Meetings: Interplanetary GPS

Physics 11, 11
A system onboard the International Space Station found its location in the cosmos by detecting periodic x-ray signals from neutron stars—a technique that could eventually work for distant space probes.
K. Gendreau/NASA/Goddard
NASA’s NICER instrument onboard the International Space Station has 56 x-ray concentrators—circular structures that funnel cosmic x rays into detectors below.

Humans have always navigated using the stars, and now NASA has taken that concept to a new level of precision. An x-ray telescope onboard the International Space Station demonstrated a navigation system based entirely on detecting the periodic x-ray emissions of certain neutron stars (pulsars). Keith Gendreau of the NASA Goddard Space Flight Center reported on the results at the American Astronomical Society meeting in Washington, DC, this month. The navigation system, called the Station Explorer for X-ray Timing and Navigation Technology, or SEXTANT, was able to locate the spacecraft to within 10 km. This level of accuracy is comparable with traditional navigation techniques for space probes in the outer Solar System, where signals from Earth’s radio telescopes are weak.

All US interplanetary probes rely on NASA’s Deep Space Network (DSN) of radio telescopes for navigation, as it can determine a probe’s distance from Earth with centimeter-scale accuracy. But the DSN is much less accurate for lateral distances, and its accuracy decreases with the distance from Earth. NASA would also like to reduce the heavy usage of the DSN and to develop an independent, autonomous navigation system that would provide redundancy, especially for future missions that may include humans.

The idea to use the exceedingly precise and predictable timing of pulsars for navigation has been around nearly since the discovery of pulsars 50 years ago. So-called millisecond pulsars emit pulses of radiation hundreds of times per second, and the arrival times of pulses can sometimes be predicted with microsecond precision for years into the future. This level of precision is similar to that of atomic clocks onboard the GPS satellites. These clocks provide a time-stamp with each signal sent from space, allowing a GPS receiver on Earth to find its location by comparing the arrival times of multiple satellite signals. With detailed knowledge of several pulsar frequencies and locations, a similar trick should work for spacecraft.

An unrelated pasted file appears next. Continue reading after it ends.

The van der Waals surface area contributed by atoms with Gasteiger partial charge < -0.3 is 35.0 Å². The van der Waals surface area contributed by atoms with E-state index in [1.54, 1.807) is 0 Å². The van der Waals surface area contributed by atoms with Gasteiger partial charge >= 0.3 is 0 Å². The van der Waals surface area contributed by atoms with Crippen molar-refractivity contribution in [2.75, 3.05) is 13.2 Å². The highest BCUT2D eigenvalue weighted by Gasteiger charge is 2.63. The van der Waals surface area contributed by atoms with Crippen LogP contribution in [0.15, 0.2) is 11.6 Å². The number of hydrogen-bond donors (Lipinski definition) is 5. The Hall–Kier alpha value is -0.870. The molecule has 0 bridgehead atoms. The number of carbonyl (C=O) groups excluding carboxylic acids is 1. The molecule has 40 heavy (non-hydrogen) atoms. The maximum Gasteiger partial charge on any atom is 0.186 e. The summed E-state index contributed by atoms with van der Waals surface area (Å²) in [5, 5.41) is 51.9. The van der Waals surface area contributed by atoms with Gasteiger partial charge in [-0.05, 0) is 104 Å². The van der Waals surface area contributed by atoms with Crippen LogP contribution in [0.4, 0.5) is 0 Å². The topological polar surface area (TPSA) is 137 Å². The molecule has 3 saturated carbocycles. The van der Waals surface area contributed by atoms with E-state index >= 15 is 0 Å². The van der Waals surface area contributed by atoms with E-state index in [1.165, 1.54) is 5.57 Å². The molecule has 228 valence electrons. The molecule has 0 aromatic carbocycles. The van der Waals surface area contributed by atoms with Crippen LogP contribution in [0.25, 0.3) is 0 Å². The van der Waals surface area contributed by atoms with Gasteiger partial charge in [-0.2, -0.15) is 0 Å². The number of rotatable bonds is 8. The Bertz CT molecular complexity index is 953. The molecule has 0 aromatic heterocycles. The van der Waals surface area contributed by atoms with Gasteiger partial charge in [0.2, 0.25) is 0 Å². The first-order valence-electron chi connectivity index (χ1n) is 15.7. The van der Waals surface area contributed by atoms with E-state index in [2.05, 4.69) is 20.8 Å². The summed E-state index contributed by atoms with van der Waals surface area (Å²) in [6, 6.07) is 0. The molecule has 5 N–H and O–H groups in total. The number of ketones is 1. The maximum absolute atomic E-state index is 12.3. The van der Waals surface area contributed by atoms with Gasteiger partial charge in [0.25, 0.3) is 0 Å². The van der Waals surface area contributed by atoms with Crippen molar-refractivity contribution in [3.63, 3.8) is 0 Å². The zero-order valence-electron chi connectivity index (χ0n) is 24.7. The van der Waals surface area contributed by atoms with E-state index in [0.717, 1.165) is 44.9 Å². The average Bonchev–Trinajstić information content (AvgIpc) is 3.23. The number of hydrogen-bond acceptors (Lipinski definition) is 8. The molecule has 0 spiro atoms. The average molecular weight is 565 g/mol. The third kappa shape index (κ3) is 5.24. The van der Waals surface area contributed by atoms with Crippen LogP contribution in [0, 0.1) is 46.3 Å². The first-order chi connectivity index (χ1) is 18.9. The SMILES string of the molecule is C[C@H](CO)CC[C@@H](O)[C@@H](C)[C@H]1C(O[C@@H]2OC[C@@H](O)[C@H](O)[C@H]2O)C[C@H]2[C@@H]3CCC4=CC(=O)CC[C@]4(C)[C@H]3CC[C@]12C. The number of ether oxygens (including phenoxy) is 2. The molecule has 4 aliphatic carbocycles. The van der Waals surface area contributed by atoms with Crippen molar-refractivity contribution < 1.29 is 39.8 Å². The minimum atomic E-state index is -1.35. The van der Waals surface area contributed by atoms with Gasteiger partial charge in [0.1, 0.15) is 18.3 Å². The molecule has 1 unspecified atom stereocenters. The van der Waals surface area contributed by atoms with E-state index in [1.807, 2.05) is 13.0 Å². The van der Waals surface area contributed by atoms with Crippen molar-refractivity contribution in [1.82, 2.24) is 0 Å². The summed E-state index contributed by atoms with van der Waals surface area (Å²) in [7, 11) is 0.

The SEXTANT mission uses software onboard an x-ray telescope called the Neutron star Interior Composition Explorer, or NICER, which is recording x rays emitted by neutron stars in order to learn more about these exotic objects. The arrival time of each x-ray photon is recorded with submicrosecond precision, making NICER an ideal test bed for pulsar navigation. During its first operation in November 2017, SEXTANT pointed the telescope sequentially at five different millisecond pulsars and determined the International Space Station’s position in less than the 1 to 3 days the team had planned for, said SEXTANT Project Manager Jason Mitchell. “We were pleasantly surprised to converge in less than 8 hours, which we attribute to the number of millisecond pulsars we were able to observe and to the excellent performance of the NICER instrument.” 8 hours is plenty of time for typical spacecraft guidance, he added.

Gendreau, who led the development of NICER, presented data showing that if you simply calculated the spacecraft’s position based on a starting location and velocity, the error would grow to tens of kilometers within days. SEXTANT was able to maintain a location error compared with GPS of less than 10 km, which is not a long distance when you’re traveling millions of miles, Gendreau said.

The SEXTANT team expects to bring the errors down below 1 km later this year, when they will have another chance to operate, and ultimately down to a few hundred meters—better than the DSN performs for the outer Solar System. However, “we don’t claim that [pulsar navigation] will replace current deep space navigation technology,” said SEXTANT team member Luke Winternitz. He explained that it will improve navigation by working alongside current techniques and by operating in situations where other systems are not available.

–David Ehrenstein

David Ehrenstein is the Focus Editor for Physics.

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